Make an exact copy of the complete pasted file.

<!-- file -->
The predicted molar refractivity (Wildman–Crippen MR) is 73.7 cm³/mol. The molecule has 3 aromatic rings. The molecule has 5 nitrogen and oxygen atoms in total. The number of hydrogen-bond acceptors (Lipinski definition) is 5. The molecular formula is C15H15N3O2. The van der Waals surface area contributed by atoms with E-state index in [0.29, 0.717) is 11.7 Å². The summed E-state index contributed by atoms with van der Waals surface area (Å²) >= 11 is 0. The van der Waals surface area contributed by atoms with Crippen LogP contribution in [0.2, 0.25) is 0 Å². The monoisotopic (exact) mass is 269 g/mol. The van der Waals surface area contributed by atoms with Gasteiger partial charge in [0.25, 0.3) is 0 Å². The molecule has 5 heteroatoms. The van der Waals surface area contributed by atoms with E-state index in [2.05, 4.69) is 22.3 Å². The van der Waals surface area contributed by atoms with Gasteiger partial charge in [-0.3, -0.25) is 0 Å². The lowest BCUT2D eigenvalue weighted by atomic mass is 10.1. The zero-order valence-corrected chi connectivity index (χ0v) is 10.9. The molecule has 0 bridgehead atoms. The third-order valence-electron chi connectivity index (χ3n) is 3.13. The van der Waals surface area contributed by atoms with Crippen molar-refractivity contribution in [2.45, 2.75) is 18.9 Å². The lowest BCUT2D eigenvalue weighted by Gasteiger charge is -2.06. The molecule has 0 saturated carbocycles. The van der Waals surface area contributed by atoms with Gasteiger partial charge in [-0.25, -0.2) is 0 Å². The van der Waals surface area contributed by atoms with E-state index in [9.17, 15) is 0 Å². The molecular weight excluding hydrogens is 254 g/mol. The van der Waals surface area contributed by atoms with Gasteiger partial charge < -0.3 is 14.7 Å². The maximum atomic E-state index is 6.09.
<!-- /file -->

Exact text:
The predicted molar refractivity (Wildman–Crippen MR) is 73.7 cm³/mol. The molecule has 3 aromatic rings. The molecule has 5 nitrogen and oxygen atoms in total. The number of hydrogen-bond acceptors (Lipinski definition) is 5. The molecular formula is C15H15N3O2. The van der Waals surface area contributed by atoms with E-state index in [0.29, 0.717) is 11.7 Å². The summed E-state index contributed by atoms with van der Waals surface area (Å²) >= 11 is 0. The van der Waals surface area contributed by atoms with Crippen LogP contribution in [0.2, 0.25) is 0 Å². The monoisotopic (exact) mass is 269 g/mol. The van der Waals surface area contributed by atoms with Gasteiger partial charge in [0.25, 0.3) is 0 Å². The molecule has 5 heteroatoms. The van der Waals surface area contributed by atoms with E-state index in [2.05, 4.69) is 22.3 Å². The van der Waals surface area contributed by atoms with Gasteiger partial charge in [-0.3, -0.25) is 0 Å². The lowest BCUT2D eigenvalue weighted by atomic mass is 10.1. The zero-order valence-corrected chi connectivity index (χ0v) is 10.9. The molecule has 0 bridgehead atoms. The third-order valence-electron chi connectivity index (χ3n) is 3.13. The van der Waals surface area contributed by atoms with Crippen molar-refractivity contribution in [2.45, 2.75) is 18.9 Å². The lowest BCUT2D eigenvalue weighted by Gasteiger charge is -2.06. The molecule has 0 saturated carbocycles. The van der Waals surface area contributed by atoms with Gasteiger partial charge in [-0.25, -0.2) is 0 Å². The van der Waals surface area contributed by atoms with E-state index in [9.17, 15) is 0 Å². The molecular weight excluding hydrogens is 254 g/mol. The van der Waals surface area contributed by atoms with Gasteiger partial charge < -0.3 is 14.7 Å². The maximum atomic E-state index is 6.09.